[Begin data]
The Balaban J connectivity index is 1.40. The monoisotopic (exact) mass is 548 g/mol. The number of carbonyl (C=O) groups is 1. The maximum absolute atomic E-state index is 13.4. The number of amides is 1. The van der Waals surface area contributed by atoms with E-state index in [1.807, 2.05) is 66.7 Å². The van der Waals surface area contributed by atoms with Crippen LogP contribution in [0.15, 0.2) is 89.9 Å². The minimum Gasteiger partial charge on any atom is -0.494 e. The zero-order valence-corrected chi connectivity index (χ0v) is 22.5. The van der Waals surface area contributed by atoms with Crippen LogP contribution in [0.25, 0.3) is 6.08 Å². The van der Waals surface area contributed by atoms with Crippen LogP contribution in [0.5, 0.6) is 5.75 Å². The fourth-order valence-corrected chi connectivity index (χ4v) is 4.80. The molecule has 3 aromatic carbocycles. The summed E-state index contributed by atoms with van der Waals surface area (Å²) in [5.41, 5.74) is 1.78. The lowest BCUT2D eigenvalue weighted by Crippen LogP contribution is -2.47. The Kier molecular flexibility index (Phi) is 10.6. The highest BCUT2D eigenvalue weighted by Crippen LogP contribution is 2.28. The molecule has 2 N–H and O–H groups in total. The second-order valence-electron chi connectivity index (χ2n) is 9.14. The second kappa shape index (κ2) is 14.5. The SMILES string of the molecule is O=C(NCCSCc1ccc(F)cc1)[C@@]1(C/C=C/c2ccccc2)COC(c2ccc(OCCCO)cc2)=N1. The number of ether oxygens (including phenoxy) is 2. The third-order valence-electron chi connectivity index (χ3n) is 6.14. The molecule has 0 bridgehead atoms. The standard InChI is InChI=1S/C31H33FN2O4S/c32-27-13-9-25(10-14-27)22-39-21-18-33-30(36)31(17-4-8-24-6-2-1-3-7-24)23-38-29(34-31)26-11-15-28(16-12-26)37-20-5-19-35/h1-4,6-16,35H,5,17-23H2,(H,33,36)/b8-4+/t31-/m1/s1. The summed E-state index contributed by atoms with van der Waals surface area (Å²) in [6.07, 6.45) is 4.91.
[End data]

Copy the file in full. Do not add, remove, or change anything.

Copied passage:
The Balaban J connectivity index is 1.40. The monoisotopic (exact) mass is 548 g/mol. The number of carbonyl (C=O) groups is 1. The maximum absolute atomic E-state index is 13.4. The number of amides is 1. The van der Waals surface area contributed by atoms with E-state index in [1.807, 2.05) is 66.7 Å². The van der Waals surface area contributed by atoms with Crippen LogP contribution in [0.15, 0.2) is 89.9 Å². The minimum Gasteiger partial charge on any atom is -0.494 e. The zero-order valence-corrected chi connectivity index (χ0v) is 22.5. The van der Waals surface area contributed by atoms with Crippen LogP contribution in [0.25, 0.3) is 6.08 Å². The van der Waals surface area contributed by atoms with Crippen LogP contribution in [0.5, 0.6) is 5.75 Å². The fourth-order valence-corrected chi connectivity index (χ4v) is 4.80. The molecule has 3 aromatic carbocycles. The summed E-state index contributed by atoms with van der Waals surface area (Å²) in [5.41, 5.74) is 1.78. The lowest BCUT2D eigenvalue weighted by Crippen LogP contribution is -2.47. The Kier molecular flexibility index (Phi) is 10.6. The highest BCUT2D eigenvalue weighted by Crippen LogP contribution is 2.28. The molecule has 2 N–H and O–H groups in total. The second-order valence-electron chi connectivity index (χ2n) is 9.14. The second kappa shape index (κ2) is 14.5. The SMILES string of the molecule is O=C(NCCSCc1ccc(F)cc1)[C@@]1(C/C=C/c2ccccc2)COC(c2ccc(OCCCO)cc2)=N1. The number of ether oxygens (including phenoxy) is 2. The third-order valence-electron chi connectivity index (χ3n) is 6.14. The molecule has 0 bridgehead atoms. The standard InChI is InChI=1S/C31H33FN2O4S/c32-27-13-9-25(10-14-27)22-39-21-18-33-30(36)31(17-4-8-24-6-2-1-3-7-24)23-38-29(34-31)26-11-15-28(16-12-26)37-20-5-19-35/h1-4,6-16,35H,5,17-23H2,(H,33,36)/b8-4+/t31-/m1/s1. The summed E-state index contributed by atoms with van der Waals surface area (Å²) in [6.07, 6.45) is 4.91.